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Known as the Blue City and as the ‘Mecca of tobacco’, Kavala’s past and present sparkle with the first rays of dawn. You are in a city where for centuries Byzantines, Ottomans, Jews, merchants, tobacco workers, refugees and intellectuals mingled and prospered. Here in Macedonia, the sea-routes encountered the East-West axis, cross-fertilising both.
Kavala’s huge but decorative tobacco warehouses and elegant neoclassical buildings recall the city’s glorious past. Take the open bus up the hill to the Old Town and the Imaret and step back in time. And then enjoy a meal and a drink in the lively centre, under the eye of the city’s castle or around the port. Welcome to Kavala, one of the most atmospheric cities in Greece!
It’s one of Greece’s most important Ottoman monuments. Imaret means ‘poor house’, though it is anything but. The impressive complex of lead-domed structures was built in 1817 by Mohamed Ali as a kulliye, a place for Islamic instruction, on top of an older imaret. A mixture of curved surfaces and spindly chimneys, enclosing three citrus orchards – one with a cistern – it is a magical place. Following centuries of mishaps and neglect, it has been renovated to become a hotel that symbolises a part of the city’s history.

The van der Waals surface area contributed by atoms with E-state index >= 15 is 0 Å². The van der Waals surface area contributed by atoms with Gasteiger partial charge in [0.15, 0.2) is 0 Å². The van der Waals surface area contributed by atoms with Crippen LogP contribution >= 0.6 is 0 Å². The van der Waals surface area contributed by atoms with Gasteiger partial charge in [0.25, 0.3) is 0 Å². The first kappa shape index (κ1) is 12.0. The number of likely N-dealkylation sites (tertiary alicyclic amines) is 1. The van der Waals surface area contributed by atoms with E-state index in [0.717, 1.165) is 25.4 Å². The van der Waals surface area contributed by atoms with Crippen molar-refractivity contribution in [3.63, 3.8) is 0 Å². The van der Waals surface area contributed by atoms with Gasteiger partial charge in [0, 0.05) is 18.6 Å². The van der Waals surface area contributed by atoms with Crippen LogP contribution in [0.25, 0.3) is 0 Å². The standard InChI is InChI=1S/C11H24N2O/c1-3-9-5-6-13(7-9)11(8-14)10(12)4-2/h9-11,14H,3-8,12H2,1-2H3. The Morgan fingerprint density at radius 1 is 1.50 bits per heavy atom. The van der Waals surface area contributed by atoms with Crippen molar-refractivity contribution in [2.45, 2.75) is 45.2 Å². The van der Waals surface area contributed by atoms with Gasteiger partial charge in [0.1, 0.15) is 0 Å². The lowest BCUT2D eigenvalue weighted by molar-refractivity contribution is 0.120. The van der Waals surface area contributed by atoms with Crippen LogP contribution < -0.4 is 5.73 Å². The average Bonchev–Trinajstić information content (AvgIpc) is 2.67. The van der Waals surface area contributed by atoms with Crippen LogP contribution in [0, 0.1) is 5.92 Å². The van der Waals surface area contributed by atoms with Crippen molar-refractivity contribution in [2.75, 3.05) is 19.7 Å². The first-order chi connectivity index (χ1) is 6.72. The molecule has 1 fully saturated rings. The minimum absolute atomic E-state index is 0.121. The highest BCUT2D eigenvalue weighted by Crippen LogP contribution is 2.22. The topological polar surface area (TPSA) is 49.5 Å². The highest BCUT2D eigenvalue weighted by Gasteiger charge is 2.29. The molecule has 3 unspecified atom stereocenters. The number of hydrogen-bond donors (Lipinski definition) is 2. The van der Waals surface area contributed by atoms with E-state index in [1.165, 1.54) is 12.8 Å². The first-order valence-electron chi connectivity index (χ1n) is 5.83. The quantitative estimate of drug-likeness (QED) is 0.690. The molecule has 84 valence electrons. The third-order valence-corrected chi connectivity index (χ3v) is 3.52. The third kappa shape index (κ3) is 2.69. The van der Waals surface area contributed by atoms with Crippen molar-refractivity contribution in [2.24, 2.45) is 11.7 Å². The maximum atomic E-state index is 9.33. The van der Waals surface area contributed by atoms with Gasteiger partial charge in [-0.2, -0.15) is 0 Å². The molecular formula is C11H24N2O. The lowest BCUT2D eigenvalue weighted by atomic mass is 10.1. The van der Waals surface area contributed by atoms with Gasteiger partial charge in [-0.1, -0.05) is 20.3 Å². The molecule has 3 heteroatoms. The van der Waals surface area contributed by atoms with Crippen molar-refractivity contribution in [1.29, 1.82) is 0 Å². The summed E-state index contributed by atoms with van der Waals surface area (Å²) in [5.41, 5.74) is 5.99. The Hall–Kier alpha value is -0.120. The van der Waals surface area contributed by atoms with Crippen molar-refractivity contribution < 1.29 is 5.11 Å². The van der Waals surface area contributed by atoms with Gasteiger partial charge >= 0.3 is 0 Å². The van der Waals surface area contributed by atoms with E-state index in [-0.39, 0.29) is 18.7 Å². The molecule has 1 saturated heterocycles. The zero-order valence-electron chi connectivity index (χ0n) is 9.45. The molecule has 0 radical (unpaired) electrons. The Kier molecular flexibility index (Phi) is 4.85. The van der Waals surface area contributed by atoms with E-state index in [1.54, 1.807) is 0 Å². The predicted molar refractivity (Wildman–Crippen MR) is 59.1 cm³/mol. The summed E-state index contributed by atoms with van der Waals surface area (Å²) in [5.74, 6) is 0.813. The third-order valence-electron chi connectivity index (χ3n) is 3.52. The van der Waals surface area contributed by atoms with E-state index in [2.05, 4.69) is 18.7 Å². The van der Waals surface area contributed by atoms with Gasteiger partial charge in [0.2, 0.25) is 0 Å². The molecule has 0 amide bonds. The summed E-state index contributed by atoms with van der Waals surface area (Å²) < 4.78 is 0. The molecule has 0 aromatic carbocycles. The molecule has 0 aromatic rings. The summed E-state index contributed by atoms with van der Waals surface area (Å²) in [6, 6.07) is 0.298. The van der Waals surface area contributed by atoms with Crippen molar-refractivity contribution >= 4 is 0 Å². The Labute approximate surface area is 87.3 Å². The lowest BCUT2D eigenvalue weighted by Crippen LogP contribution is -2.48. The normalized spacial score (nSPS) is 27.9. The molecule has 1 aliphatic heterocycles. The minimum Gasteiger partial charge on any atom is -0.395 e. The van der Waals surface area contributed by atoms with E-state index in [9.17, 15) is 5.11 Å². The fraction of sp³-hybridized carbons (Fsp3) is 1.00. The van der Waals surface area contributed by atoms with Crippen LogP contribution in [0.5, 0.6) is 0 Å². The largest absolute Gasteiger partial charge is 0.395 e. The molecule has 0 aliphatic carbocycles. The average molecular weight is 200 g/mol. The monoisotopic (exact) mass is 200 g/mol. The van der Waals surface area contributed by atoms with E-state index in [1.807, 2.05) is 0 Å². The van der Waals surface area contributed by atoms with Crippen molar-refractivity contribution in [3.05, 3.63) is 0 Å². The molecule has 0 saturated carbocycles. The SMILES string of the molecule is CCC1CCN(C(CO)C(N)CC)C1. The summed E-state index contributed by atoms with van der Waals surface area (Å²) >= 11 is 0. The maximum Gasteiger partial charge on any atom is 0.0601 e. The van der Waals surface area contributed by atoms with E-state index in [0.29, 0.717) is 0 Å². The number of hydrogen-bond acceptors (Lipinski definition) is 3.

Are you ready for a blast from the past? Panagia, Kavala’s old town, will take you back in time with its castle, acropolis and old lighthouse. There are so many sights and attractions to explore. There’s Mohamed Ali Square (named after the 19th century Ottoman governor of Egypt who was born in Kavala and whose home and statue can be found here), the church of the Virgin, the Hussein Bey mosque, the 17th-century madrassa and Macedonian-style houses in fabulous colours. Every step will reveal new treasures from across the centuries.
The story is too long to fit in a few lines but the view can be captured in a single word: unbelievable. Spread out below you are the old and new town, picturesque bays and the wine-dark Aegean Sea.
These imposing arches are one of Kavala’s trademarks. Originally, they were part of a system that transported water to the rock of Panagia. Measuring 6.4km and uncovered, the aqueduct was constructed not on the principles of communicating vessels but rather on a very precise inclination. It took its present form in the time of Suleiman the Magnificent sometime between 1520 and 1530. Nearly half a millennium later, it is no less impressive.
If you follow the example of the locals, you’ll take a table at the meze-bar in the old shipyard and other similar eateries to dig into the best food in Kavala. Washed down with raki, ouzo or wine, you’ll be served delicious fried red mullet, cod, smoked mackerel, grilled octopus, steamed mussels and fresh clams. Have we whetted your appetite yet?
Scattered around town, the giant tobacco warehouses date from the time Kavala was a tobacco hub. If you’re interested in the history of the city’s tobacco production, visit the excellent Tobacco Museum.
The old neighbourhood of Agios Nikolaos, with its many small shops and kafenia, can be found near Eleftherias Square. You’ll discover the church of Agios Nikolaos here, which was transformed from a mosque into an Orthodox Christian place of worship. Outside the church is a digital presentation of its history and on its southern side is a wonderful memorial to the Apostle Paul.
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